Last week a friend shared her wild leek patch with me. I had to agree to the code of conduct concerning wild leeks: keep the location secret, pick only what you need, tread carefully so as not to damage the plants, take from the middle of the patch – thereby essentially thinning only, and in the event of somebody finding us – sit down on a log and pretend we were simply admiring the forest.
I drove an hour to get to my friend’s house and then she drove us the rest of the way, another half hour. Then when it was all over – I did the trip in reverse. The whole time I was fighting a migraine.
Our dogs got into a bog. My dog, Lola, also known as Swamp-Girl because of her propensity for lurking about in filthy, wet muddy spots of any kind (she’s white with long, shaggy hair) was thick with slime. White dogs, it seems, have a special affinity with mud. My friend lost her dog’s handsome leash. The sun was blazing hot. We were on our hands and knees on the forest floor carefully rummaging in the dirt, uprooting wild leeks, sweat dripping from our bodies. My friend lost her glasses and we had to abandon the leeks to hunt through dirt and sticks and plants. We eventually found the glasses sitting neatly on a rock. Once we thought we heard someone coming and bolted to a nearby log to act out our innocent sitting admiring the forest scenario. That’s when the leash went missing. We never did find it.
This is what you do to get your hands on wild leeks, also known as ramps, or more officially, as Allium tricoccum.
The season for wild leeks is short. The locations are sacred. And because of their increasing popularity and the particular circumstances they require to grow in – they are becoming a threatened species. In several places, including Quebec and parts of the USA, wild leeks are protected. The law in Quebec states that persons may harvest Allium tricoccum “for the purposes of personal consumption in an annual quantity not exceeding 200 grams of any of its parts or a maximum of 50 bulbs or 50 plants, provided those activities do not take place in a National Park.” Don’t get caught in Quebec with more than 200 grams on you!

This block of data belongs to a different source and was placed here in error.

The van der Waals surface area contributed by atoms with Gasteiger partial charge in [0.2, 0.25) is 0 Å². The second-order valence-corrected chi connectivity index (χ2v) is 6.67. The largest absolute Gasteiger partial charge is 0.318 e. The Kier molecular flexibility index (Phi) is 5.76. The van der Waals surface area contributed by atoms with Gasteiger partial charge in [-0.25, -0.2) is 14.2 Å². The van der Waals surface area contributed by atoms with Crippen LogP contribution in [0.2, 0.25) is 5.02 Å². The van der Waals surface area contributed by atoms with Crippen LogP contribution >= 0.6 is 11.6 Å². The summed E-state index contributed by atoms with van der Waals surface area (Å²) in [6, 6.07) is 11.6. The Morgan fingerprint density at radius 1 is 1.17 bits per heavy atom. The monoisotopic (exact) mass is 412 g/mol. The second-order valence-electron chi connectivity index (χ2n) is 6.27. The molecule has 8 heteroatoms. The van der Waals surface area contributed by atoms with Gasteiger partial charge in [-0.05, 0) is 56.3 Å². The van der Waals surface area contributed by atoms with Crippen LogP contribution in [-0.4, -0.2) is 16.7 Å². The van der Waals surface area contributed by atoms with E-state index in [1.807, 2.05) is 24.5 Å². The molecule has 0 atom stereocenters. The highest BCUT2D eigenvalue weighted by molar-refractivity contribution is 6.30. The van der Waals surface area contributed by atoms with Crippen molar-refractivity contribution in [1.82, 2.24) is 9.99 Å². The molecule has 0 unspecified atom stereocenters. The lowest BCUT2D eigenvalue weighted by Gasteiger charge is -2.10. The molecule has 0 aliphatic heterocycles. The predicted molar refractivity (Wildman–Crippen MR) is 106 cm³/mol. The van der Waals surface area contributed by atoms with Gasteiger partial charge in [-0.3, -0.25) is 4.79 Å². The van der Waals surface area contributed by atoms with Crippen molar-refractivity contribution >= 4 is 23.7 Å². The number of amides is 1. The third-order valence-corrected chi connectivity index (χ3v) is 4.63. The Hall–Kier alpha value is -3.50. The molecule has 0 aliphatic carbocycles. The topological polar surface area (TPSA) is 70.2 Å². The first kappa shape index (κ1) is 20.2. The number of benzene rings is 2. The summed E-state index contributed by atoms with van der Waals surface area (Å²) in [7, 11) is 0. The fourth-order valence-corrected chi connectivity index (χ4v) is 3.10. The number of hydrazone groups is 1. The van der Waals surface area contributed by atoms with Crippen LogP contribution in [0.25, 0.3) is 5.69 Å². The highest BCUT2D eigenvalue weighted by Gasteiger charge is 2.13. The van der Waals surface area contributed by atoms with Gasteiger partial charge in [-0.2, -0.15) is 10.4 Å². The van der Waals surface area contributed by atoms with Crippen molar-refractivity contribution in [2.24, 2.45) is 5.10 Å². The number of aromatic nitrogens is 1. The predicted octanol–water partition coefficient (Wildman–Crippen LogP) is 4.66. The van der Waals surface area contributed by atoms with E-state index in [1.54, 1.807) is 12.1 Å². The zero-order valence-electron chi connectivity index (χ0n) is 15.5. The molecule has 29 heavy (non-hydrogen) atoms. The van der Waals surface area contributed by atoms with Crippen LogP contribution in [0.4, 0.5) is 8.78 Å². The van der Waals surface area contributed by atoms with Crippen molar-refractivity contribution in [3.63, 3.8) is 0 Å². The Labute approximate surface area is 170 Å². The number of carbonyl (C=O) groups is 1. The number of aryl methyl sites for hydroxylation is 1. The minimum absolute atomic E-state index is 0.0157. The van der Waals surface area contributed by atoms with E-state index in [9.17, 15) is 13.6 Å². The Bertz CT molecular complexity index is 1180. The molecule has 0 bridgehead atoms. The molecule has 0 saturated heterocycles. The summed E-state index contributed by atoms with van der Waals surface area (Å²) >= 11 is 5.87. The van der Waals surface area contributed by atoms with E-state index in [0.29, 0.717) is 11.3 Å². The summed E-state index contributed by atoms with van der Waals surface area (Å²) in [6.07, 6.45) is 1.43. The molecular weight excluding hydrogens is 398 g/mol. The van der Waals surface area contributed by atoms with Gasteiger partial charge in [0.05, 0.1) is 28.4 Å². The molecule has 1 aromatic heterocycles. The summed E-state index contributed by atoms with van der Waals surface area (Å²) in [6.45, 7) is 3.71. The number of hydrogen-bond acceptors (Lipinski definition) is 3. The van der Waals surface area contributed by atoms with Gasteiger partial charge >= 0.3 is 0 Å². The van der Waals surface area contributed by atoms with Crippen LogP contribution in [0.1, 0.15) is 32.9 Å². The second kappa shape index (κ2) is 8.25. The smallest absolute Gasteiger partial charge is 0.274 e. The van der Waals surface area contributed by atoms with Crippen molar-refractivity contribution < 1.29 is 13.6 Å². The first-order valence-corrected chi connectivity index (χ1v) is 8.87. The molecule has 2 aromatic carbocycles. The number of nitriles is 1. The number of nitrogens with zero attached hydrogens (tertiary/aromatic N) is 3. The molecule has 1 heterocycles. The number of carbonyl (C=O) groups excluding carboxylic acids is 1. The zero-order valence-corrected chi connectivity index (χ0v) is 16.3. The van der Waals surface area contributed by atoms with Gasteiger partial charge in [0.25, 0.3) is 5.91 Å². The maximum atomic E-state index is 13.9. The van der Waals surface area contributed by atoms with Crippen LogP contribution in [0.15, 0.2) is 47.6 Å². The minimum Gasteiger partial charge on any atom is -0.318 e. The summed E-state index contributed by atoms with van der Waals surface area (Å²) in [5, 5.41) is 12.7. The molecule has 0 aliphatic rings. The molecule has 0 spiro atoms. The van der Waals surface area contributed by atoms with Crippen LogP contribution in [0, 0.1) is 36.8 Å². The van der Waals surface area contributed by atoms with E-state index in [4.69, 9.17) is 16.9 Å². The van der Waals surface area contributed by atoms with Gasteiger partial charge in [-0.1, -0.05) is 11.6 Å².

Tonight I cooked the wild leeks for dinner. I considered making pizza but in the end decided on making a wild leek crostata. I searched the Google-able universe – no such thing. Perfect, I thought, I’ll invent one. It was beautiful but very rich. If you make this – serve small slices, along with a green salad, and perhaps some pickled beets or sliced tomatoes or something simple as a side. I served the crostata for dinner but I think it would make an incredible appetizer, cut in very thin wedges.
I have a few wild leeks leftover and I’m going to make them into pesto and freeze that for future use. For now – here’s my Wild Leek Crostata. If you don’t have wild leeks, substitute 1/2 cup chopped green onions and one clove of garlic minced. But try to get your hands on wild leeks if you possibly can….
Wild Leek Crostata
pastry for two – 9 inch pie crusts
24 wild leeks, washed and dried
1 tbsp olive oil
1/2 cup ricotta
1 cup grated cheddar cheese
1/2 cup freshly grated parmesan cheese
1 large egg
salt and pepper
Lightly grease a large baking sheet.
Roll the pastry into two circles approximately 10 or so inches in diameter. (Just guess here – I did not measure.)
Cut the ends of the ramps and discard. Separate the ramp greens from the white bulbs. Chops the bulbs finely. Chop the greens coarsely. In the olive oil, sauté the chopped bulbs until they soften and begin to brown. Add the greens and cook a minute or so longer – they will wilt quickly. You want them just slightly wilted.
Mix together the egg, ricotta, cheddar and parmesan. Season generously with salt and pepper. Add the wilted ramps. Stir gently.
Spread half of the filling onto each pastry circle, leaving an inch or so at the edge. Fold the pastry over to form an inch overlap.
Bake at 375 degrees for about 30 minutes or until the pastry is browned and the filling is golden and slightly puffed.